We're used to hearing rock albums reworked by electronic producers — but Alanis Morissette chose to do things the other way around...
Some time in the second half of 2011, producer Joe Chiccarelli accepted an unusual assignment. He was presented with what was, in essence, a finished Alanis Morissette album, and was asked to reinterpret the tracks as he saw fit. "Alanis' managers played me a few songs and I loved them,” Chiccarelli recalls. "They said that they and Alanis didn't want to exactly remake her previous album, Flavors Of Entanglement, that they wanted to do something a bit different. They wanted to keep to the modern feel of the tracks, but humanise them, give them more edge. In every other respect I more or less had carte blanche. I said, 'Look, I'm a big fan, I love what she does, I'm happy to be involved.'”
The tracks for the new album had been co-written by Morissette with Guy Sigsworth, and the latter had also recorded and comped the vocals, programmed the arrangements and produced everything. Apart from some guitars played by Sigsworth's engineer Chris Elms, nothing had been done on 'real' instruments. So, over three months during the winter of 2011-12 at Sunset Sound Studios in Los Angeles, Chiccarelli set about reinventing the songs, using a group of studio musicians, including several members of Alanis' live band. "I recorded the musicians, changed some of the arrangements, restructured some of the songs, added new sections, replaced some of the parts with live musicians, and so on. In some cases I kept a lot of the programming, in other cases nothing remained. Essentially, I put up the vocal, and built new arrangements around it, sometimes using elements of the original arrangements. It felt like I was taking the remix version of the album, and going back inside the tracks to do the original album. It was like reverse engineering.”
The end result was Morissette's eighth studio album, Havoc And Bright Lights, which was released in August, more than four years after its Sigsworth-produced predecessor. The long hiatus was marked by the singer giving birth to her first child on Christmas Day of 2010. Havoc And Bright Lights contains 12 songs, six of which were produced by Chiccarelli alone, three by him with additional production by Sigsworth, and three by the two equally together. Sigsworth's original tracks were fully realised in his own signature electronic style, which he has also used to great effect in his work with Björk, Seal, Madonna, Bebel Gilberto, Kate Havenevik, the Sugababes and Britney Spears: delicate, airy electronica. Chiccarelli's reworkings, by contrast, have all the hallmarks of 21st Century rock & roll: grittier, brash, with lots of distorted electric guitars, augmented by electronic wizardry from Sigsworth and others.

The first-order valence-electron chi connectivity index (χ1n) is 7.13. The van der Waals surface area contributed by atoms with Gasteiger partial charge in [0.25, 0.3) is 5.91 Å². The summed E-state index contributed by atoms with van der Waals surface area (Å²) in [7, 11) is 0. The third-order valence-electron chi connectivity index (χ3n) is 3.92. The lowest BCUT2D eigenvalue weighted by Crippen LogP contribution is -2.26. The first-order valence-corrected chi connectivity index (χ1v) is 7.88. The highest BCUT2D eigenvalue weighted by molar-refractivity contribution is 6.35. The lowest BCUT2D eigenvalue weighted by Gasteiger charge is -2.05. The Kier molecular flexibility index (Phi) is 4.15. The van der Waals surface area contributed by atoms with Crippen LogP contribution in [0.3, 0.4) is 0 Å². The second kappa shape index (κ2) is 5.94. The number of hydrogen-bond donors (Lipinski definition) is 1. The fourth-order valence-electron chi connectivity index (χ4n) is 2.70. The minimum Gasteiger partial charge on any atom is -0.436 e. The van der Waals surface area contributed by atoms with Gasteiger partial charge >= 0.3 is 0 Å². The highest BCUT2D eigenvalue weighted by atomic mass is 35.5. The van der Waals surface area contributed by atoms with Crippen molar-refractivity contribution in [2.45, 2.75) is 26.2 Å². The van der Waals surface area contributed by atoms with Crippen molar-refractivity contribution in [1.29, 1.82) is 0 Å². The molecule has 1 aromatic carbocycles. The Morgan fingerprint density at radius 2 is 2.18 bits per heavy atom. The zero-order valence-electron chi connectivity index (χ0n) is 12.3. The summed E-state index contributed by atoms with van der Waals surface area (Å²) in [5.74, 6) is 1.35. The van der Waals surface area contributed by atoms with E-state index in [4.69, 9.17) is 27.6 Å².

Sigsworth and Elms are based in London, and the duo travelled three times to Los Angeles during the Summer and Autumn of 2011 to write and record in a makeshift studio in Morissette's house. They then spent a further two months in Imogen Heap's studio in Essex (Sigsworth's own London studio was not in use at the time) completing and mixing the tracks for what they thought would be the finished album. Sigsworth: "For the previous album, Alanis and I had written the songs in my own studio in London and The Village in LA, but because she had just become a mother she was quite housebound, so we decided to create a setup in her house. One of the joys of modern record-making is that you need very little to get going. We had a MacBook Pro and my favourite monitors, the Dynaudio Air 6 monitors, and Alanis' favourite microphone, the AKG C12.”
Chris Elms, who has worked for Sigsworth for three years, and before that attended Brit school in Croydon and played live guitar for Leona Lewis and Katie Melua, adds, "This may disappoint readers, but I'm very much of the school that if I can get it into Pro Tools, I can always fix it! A baby crying or dogs barking didn't deter us from doing a vocal take. The main thing that matters to me is that the signal chain is clean and as short as possible. I hate patchbays, splitter boxes, and spaghetti wiring. When I'm recording a vocal, I want to see the cables that go from the mic into the mic pre and the mic pre into the interface. That's the only way I feel in total control of the entire chain. So for the vocals we fed Alanis' AKG C12 into a Universal Audio 6176 channel strip that we borrowed from the studio of her husband [Mario 'MC Souleye' Treadway]. I used that purely as a mic pre and switched the 1176 half of it off. It went straight into the [Avid] 192. Really simple.